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J is for Jay
by Damian Fagan

In late winter, there is a group of birds that represents the hardiness of desert dwellers: The Jays. Raucous members of the Crow Family or Corvidae, several species are well represented here in Canyon Country.

Starting from the canyons and lower elevational habitats including desert shrub and pinyon-juniper woodlands, the noisy Western scrub-jay bustles about. Often solitary or in small groups, these jays sport a bluish back with gray shoulders and a lightly-colored underside. Their boisterous nature often betrays their presence, stealth is not in their vocabulary.

These jays are omnivores, often viewed raiding backyard bird feeding stations or preying on the eggs or nestlings of other birds. The “scrubs” consume berries, nuts, acorns, even the tick off a deer’s back. Set out a ring of unshelled peanuts and the birds will appear from unseen quarters; their talent for slipping peanuts from a wire wreath ring would make any jewelry thief jealous.

Unlike their neighboring cousins, the pinyon jay prefers to congregate in large flocks that seem to be in constant communication unless a predatory hawk is nearby. The birds hunt for their preferred food: pinyon nuts, often caching seeds for future consumption. To us, the seed storage site selection may seem random, but not so to the GPS-wired jays. Their ability to remember cache locations is uncanny and, in a pinch, will switch over to ponderosa or Jeffrey pine seeds during years of low pinyon nut production.

During the spring, the young fledgling “pinyons” gather together in groups called crèches – sort of an avian nursery where the young are watched over while their parents forage. When the adults return, from foraging on pinyon seeds, insects, spiders, and even small lizards, they feed their own young out of the feathered chaos.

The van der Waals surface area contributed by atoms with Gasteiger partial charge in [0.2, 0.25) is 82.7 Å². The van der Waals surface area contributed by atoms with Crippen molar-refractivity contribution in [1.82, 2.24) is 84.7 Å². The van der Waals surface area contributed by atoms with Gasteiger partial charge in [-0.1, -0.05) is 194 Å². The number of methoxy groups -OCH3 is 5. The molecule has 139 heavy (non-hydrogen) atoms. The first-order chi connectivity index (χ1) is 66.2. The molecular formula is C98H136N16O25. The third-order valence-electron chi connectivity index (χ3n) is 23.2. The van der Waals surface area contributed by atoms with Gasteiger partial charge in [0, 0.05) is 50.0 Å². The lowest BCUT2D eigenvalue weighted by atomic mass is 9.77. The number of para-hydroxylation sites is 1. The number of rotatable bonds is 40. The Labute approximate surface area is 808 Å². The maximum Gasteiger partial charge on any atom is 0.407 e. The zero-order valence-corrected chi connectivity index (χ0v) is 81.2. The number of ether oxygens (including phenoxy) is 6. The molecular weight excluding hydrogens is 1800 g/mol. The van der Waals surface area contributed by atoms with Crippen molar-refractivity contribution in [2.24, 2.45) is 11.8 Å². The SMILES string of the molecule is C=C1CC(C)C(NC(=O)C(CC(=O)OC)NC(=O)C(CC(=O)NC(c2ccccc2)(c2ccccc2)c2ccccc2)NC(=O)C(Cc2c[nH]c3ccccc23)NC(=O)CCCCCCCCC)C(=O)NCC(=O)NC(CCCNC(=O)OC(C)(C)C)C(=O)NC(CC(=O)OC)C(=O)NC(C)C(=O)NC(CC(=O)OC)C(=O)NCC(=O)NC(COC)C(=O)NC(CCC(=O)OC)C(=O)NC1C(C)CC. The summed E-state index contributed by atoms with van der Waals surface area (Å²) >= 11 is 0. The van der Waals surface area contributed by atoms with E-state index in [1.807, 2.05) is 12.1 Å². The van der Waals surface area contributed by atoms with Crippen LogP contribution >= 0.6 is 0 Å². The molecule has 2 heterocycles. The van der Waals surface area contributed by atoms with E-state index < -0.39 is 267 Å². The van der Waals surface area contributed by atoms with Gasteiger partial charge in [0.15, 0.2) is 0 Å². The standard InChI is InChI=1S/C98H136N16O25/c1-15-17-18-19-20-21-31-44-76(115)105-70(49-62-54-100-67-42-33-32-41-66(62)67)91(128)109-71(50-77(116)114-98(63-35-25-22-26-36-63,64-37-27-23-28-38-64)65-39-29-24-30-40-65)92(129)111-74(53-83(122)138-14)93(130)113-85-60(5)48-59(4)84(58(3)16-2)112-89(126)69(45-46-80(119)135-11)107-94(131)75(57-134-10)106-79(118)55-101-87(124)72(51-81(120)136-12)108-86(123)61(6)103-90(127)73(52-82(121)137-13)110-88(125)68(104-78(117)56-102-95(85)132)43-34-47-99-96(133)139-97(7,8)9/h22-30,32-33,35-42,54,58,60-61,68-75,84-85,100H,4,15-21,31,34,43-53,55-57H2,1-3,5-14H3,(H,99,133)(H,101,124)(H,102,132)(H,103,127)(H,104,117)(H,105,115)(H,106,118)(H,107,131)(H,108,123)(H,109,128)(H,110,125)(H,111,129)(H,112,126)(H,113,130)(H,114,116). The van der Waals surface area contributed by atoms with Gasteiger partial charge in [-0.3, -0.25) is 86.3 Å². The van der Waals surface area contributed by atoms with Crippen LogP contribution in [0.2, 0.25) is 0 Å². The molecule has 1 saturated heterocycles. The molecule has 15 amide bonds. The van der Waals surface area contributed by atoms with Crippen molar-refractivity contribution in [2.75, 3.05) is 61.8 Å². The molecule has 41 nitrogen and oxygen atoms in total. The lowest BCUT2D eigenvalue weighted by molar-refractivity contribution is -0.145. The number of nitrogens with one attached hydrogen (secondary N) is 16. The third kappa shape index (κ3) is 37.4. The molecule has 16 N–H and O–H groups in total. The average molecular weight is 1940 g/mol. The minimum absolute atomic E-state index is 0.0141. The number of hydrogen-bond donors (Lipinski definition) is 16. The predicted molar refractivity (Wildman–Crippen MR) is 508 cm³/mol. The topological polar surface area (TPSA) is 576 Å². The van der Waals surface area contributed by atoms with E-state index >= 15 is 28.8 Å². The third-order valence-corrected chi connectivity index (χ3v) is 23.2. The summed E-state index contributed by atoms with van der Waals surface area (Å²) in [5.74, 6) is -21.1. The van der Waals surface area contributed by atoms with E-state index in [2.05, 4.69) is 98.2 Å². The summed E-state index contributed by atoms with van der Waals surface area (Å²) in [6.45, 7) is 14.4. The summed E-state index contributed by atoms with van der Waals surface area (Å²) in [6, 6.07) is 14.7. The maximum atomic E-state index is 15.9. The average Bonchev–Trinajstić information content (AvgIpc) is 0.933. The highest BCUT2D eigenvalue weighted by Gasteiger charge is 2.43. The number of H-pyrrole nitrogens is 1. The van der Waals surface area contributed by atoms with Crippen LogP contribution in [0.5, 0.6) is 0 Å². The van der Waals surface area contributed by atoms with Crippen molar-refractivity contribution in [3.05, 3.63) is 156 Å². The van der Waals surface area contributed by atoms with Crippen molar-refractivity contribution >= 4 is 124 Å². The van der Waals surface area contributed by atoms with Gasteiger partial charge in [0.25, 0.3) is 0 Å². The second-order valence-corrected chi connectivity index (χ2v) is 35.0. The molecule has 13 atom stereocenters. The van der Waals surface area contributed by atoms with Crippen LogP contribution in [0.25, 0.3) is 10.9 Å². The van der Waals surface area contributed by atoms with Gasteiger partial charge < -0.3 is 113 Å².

One of my favorite jays, the Steller’s jay, is a cool mimic (their red-tailed hawk scream imitation is spot on) and is named for a very astute German zoologist, physician, and explorer named Georg Steller (1709-1746) who served on the ill-fated Bering Expedition in 1741-42. Beset by problems, the expedition spent literally about 10 hours on North American soil, enough time to take on freshwater for the return trip home. During his brief time ashore, Steller collected numerous plants and animals new to science. One of them, a dark-crested jay, would eventually be named in his honor: the Steller’s jay.

Moving up in elevation into the La Sals and the Abajos, one may encounter Canada jays, also known as camp robbers or gray jays. Not known for kicking over tents or toppling tables, these birds lose their fear of humans pretty quickly if food is left lying about. With grayish backs and white undersides, these fearless flyers swoop in to swipe or steal any unsuspecting winter enthusiast’s tasty treat.

Another higher elevation jay-relative is the Clark’s nutcracker which initiates breeding in March or April, often when snow is still present. Known for their seed-caching and relocating abilities, these birds have excellent memories.

All five of these Corvid Family relatives which call Canyon Country home, share the trait of powerful, “all purpose” bills and a gregarious manner. They aren’t afraid to scold some sleeping owl or harass an outdoor cat. So be on the lookout for these raucous relatives during the 24th annual Great Backyard Bird Count, held February 12-15, 2021. Good birding and “enJAY” their antics!

A natural history writer. Former Moabite, now based in the Pacific Northwest, Damian Fagan is a freelance natural history writer and nature photographer who focuses on the flora and fauna of the American Southwest and the Pacific Northwest. Of course, this gives him a good excuse to go hiking.

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